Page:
If there’s one thing you could say immediately about Titan Chaser, it’s that the idea of media being “proof of concept” isn’t always a bad thing. This game is the latest commercial release from Ukrainian developer shostak.games, a solo developer, known for providing big mechanics in small spaces. Whether it’s the soulslike Katana Kata, or the cynical shmup JASEM, they’ve dipped their hand in all kinds of cookie jars, with Titan Chaser being their first open-world adventure.
You play as a young woman who, despite her hometown being in lockdown, has managed to acquire a new job. Stationed outside Bright City, she moves from her cramped apartment to a rural motel, tasked with repelling titans away from the city and back to more quiet stomping grounds. Assigned tasks by her boss Jasper, the game chronicles her journey getting to grips with how to handle these larger-than-life beasts, and the compromises she’ll make as she goes deeper.
Titan Chaser is as straightforward of an experience you can get without the game turning into quick-time events. You’re given a task by Jasper, it comes with directives involving what the titans like, what they dislike, their preferred homes, which season of True Detective they think is the best, and has you on your way. Armed with a car, a spotlight that sits on the roof, and a cassette tape full of radio plays and lo-fi beats, you’re free to roam around the countryside.
Despite the game forcing you straight in at the deep end, it can still be welcoming, even if it isn’t immediately accessible. The car controls are similar to those featured in Jalopy or The Long Drive, requiring you to operate each piece individually in first-person, but the titans rarely demand more than merely being pointed in the right direction. It almost feels basic at times, the requirements falling apart once you realise that the titans can’t actually hurt you even if they wanted to.
For the sake of player freedom and the narrative qualities that unfold, it’s all very streamlined, despite the size of the game world. It’s surprisingly similar to the ghost hunting title Sylvio, right down to the protagonist who should be more interesting than she is. While both games can overlap with their experiences of the unnatural and supernatural, they distinctly share voice actors who lack the conviction and direction to let these story beats play out properly.
Titan Chaser had the potential to be impactful with its talks of lockdown, isolation, fear of the unknown, fear of letting go, and imagining the history this job has, but its direction lets it down. The protagonist’s performance is a severely weak link, one of two that bog down the potential this modern retelling of Shadow of The Colossus has. The other problem is something you could certainly look past, although it isn’t a pretty sight...
No, literally. Titan Chaser doesn’t look good. The night-time aesthetic does a lot to hide much of the awkward visual design, such as the towns being grossly stitched together with awkward platforms. However, it’s when you shine a light on the titans themselves that the cracks begin to show. Between wyverns and krakens, the level of detail and shading on each titan varies wildly, and the context isn’t there narratively to explain why.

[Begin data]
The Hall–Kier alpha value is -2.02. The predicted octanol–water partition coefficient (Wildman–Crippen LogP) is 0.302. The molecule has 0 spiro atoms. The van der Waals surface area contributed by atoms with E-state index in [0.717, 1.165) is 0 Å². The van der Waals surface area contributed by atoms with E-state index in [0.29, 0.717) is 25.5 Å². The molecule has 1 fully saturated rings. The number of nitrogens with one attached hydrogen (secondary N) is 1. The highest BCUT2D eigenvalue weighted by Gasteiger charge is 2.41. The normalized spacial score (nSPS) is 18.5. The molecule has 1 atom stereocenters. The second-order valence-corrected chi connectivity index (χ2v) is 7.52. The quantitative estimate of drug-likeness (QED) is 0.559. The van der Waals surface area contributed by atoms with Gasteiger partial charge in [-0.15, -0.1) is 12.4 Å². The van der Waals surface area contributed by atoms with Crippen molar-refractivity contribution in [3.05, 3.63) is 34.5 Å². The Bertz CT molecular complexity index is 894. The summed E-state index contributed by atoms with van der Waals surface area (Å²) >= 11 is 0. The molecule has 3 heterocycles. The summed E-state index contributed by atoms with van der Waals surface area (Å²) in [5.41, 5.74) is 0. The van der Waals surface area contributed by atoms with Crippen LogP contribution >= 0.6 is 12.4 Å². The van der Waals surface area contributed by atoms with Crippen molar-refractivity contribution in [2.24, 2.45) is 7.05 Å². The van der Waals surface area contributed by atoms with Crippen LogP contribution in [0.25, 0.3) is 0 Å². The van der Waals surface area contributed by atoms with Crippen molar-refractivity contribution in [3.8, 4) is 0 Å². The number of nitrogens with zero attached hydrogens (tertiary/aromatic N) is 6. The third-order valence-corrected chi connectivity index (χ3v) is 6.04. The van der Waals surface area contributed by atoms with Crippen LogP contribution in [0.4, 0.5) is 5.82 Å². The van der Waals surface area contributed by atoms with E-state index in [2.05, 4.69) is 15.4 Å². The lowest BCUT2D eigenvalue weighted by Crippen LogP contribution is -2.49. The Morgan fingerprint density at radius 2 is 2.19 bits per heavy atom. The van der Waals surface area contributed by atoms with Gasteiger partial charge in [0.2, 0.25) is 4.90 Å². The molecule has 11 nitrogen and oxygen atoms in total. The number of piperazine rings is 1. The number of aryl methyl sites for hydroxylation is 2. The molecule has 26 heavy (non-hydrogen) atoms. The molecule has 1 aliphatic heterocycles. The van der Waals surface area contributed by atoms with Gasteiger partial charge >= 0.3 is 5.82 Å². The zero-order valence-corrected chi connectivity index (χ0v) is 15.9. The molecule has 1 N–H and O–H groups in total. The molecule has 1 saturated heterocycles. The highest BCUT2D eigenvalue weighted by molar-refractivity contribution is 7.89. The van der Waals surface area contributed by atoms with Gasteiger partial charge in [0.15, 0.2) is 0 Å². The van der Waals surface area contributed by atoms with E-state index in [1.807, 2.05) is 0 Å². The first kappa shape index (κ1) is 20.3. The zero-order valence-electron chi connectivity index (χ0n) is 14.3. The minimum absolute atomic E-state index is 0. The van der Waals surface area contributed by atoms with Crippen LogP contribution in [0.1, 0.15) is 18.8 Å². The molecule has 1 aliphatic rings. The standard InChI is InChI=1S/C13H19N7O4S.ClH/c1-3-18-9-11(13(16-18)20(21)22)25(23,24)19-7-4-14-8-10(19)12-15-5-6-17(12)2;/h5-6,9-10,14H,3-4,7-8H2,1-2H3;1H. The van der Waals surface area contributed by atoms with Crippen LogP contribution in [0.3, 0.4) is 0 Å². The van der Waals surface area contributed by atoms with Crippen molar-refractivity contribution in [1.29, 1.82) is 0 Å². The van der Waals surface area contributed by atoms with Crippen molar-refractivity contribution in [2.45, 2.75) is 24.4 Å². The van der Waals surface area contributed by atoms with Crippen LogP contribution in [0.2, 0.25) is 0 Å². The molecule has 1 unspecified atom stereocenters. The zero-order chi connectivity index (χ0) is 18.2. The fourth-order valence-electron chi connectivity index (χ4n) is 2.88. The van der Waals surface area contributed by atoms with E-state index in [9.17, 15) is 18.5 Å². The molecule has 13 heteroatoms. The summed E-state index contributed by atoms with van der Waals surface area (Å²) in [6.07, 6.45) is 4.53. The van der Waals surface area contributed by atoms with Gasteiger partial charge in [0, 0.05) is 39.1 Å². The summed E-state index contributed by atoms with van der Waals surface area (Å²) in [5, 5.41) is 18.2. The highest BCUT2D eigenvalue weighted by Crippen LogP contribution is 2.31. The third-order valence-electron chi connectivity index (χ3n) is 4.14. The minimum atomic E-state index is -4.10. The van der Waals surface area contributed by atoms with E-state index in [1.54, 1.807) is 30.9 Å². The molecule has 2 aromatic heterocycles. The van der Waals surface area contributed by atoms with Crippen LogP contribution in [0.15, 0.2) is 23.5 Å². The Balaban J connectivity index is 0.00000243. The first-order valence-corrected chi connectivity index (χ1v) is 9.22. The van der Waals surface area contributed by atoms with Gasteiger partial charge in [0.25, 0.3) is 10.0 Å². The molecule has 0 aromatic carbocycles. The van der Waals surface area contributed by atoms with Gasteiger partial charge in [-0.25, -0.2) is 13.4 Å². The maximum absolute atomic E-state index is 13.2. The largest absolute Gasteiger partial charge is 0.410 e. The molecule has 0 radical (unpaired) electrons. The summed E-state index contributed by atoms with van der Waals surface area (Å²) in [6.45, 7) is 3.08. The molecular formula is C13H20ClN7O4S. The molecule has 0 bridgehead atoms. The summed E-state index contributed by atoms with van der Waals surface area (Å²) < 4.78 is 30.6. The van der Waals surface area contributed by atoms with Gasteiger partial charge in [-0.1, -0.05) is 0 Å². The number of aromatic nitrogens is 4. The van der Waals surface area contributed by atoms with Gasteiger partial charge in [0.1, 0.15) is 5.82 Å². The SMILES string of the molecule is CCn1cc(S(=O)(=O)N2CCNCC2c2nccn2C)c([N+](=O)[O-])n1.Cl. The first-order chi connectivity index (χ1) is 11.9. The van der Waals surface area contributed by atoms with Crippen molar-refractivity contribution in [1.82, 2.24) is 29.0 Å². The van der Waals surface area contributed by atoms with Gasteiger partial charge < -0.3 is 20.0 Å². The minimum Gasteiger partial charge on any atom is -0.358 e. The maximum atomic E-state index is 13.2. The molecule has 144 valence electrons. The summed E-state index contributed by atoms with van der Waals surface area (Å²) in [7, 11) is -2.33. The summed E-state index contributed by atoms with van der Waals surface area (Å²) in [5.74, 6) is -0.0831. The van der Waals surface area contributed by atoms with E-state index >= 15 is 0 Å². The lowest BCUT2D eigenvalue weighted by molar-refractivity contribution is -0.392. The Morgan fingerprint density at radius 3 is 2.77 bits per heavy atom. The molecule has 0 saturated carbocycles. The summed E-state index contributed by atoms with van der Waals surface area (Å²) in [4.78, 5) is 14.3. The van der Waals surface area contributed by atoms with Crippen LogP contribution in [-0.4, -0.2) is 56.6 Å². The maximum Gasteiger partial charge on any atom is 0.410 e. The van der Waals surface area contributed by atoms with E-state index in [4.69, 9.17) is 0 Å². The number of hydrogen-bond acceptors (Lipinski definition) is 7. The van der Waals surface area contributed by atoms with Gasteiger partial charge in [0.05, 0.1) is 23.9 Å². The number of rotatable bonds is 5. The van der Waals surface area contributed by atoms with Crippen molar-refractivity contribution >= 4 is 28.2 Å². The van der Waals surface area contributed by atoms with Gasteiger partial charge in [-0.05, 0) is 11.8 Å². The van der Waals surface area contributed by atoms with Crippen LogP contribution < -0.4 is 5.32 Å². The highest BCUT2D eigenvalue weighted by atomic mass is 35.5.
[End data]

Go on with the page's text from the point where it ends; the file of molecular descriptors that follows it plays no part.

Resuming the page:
Still, there’s something about how unsightly this game can be that seems appropriate. It’s a five-dollar game, designed to be completed in around two hours, speeding past everything with finesse while also being meaningful in some capacity. It’s a testament to both capsule entertainment and background gameplay, and it’s a technique that shostak.games almost have the hang of. The old adage of this being an experience rather than a videogame springs to mind, as disposable a comment it may seem.
The ambience is a good example of this, with music provided by the Ukrainian electronic duo krapka;KOMA (who also provided their voices for the characters). All of the tracks you hear in-game are provided from their “Quarantine Beats” series, and do well to serve the purpose of filling dead air. The radio plays mixed in with the beats do break the tension though, and are hard to concentrate on while you’re doing your job, but then maybe that’s the point: they aren’t meant for work.
You’ve just pushed away two titans for the night, you’re being paid hourly, and your shift ends at 5AM. Park by the side of the road, turn the radio on, whip a notebook out, and listen to the one station blasting obscure internet beats at 1AM. Every once in a while, a plane passes by and reminds you that it’s bedtime, so you switch stations just in time to hear your favourite story of a woman finding out her lover is a giant cicada. Eat your heart out, NoSleep.
In the grand scheme of things, Titan Chaser isn’t the best-playing game on the market, never believably raising the stakes over time, but it doesn’t feel like it’s meant to be. It can only be categorically classed as “a vibe”, feeding into a cultural movement that finds righteous pleasure in lethargy. Once you’re done with it, you’ll find you have a lovely interactive screensaver on your hard drive, one that stands toe-to-toe with 10 hour YouTube videos of Oblivion dungeon ambience.
Titan Chaser (Reviewed on Xbox One S)
The game is average, with an even mix of positives and negatives.
An open-world experience that loses interest in its own promising setup over time, before finding renewed interest in the idea of “AFK gameplay” instead. An experiment that just barely succeeds in its endeavour, despite uninteresting characters and lacking visual design attempting to drag it down.